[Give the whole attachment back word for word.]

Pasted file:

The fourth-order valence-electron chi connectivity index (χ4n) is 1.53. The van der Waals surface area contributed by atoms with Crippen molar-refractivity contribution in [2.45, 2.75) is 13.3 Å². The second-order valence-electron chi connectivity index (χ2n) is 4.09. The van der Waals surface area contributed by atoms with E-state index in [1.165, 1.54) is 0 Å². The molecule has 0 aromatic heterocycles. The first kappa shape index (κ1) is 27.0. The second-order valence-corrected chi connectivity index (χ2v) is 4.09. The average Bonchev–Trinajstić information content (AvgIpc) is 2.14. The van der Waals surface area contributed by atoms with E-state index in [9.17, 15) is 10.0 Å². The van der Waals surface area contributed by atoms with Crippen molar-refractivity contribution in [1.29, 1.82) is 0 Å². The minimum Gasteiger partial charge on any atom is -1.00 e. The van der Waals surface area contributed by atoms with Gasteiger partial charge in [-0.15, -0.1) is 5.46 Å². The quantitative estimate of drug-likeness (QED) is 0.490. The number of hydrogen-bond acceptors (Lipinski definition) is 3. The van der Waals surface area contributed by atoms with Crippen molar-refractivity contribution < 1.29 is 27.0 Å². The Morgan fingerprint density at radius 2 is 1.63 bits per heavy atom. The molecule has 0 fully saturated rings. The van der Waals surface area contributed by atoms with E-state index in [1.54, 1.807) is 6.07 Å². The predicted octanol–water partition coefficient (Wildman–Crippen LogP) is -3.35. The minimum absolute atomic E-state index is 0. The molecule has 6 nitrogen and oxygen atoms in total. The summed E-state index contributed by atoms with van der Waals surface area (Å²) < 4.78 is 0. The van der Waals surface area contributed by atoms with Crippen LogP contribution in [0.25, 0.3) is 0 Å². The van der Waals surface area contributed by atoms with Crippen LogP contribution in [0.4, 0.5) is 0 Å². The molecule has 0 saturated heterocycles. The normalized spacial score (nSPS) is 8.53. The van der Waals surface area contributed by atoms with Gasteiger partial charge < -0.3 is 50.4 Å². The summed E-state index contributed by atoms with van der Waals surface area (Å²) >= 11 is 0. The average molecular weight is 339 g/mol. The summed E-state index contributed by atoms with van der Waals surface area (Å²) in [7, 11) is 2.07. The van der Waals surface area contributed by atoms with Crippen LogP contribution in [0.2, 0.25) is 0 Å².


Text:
The fourth-order valence-electron chi connectivity index (χ4n) is 1.53. The van der Waals surface area contributed by atoms with Crippen molar-refractivity contribution in [2.45, 2.75) is 13.3 Å². The second-order valence-electron chi connectivity index (χ2n) is 4.09. The van der Waals surface area contributed by atoms with E-state index in [1.165, 1.54) is 0 Å². The molecule has 0 aromatic heterocycles. The first kappa shape index (κ1) is 27.0. The second-order valence-corrected chi connectivity index (χ2v) is 4.09. The average Bonchev–Trinajstić information content (AvgIpc) is 2.14. The van der Waals surface area contributed by atoms with E-state index in [9.17, 15) is 10.0 Å². The van der Waals surface area contributed by atoms with Crippen molar-refractivity contribution in [1.29, 1.82) is 0 Å². The minimum Gasteiger partial charge on any atom is -1.00 e. The van der Waals surface area contributed by atoms with Gasteiger partial charge in [-0.15, -0.1) is 5.46 Å². The quantitative estimate of drug-likeness (QED) is 0.490. The number of hydrogen-bond acceptors (Lipinski definition) is 3. The van der Waals surface area contributed by atoms with Crippen molar-refractivity contribution < 1.29 is 27.0 Å². The Morgan fingerprint density at radius 2 is 1.63 bits per heavy atom. The molecule has 0 fully saturated rings. The van der Waals surface area contributed by atoms with E-state index in [1.54, 1.807) is 6.07 Å². The predicted octanol–water partition coefficient (Wildman–Crippen LogP) is -3.35. The minimum absolute atomic E-state index is 0. The molecule has 6 nitrogen and oxygen atoms in total. The summed E-state index contributed by atoms with van der Waals surface area (Å²) < 4.78 is 0. The van der Waals surface area contributed by atoms with Crippen LogP contribution in [0.25, 0.3) is 0 Å². The van der Waals surface area contributed by atoms with Crippen LogP contribution in [0.4, 0.5) is 0 Å². The molecule has 0 saturated heterocycles. The normalized spacial score (nSPS) is 8.53. The van der Waals surface area contributed by atoms with Gasteiger partial charge < -0.3 is 50.4 Å². The summed E-state index contributed by atoms with van der Waals surface area (Å²) >= 11 is 0. The average molecular weight is 339 g/mol. The summed E-state index contributed by atoms with van der Waals surface area (Å²) in [7, 11) is 2.07. The van der Waals surface area contributed by atoms with Crippen LogP contribution in [0.2, 0.25) is 0 Å².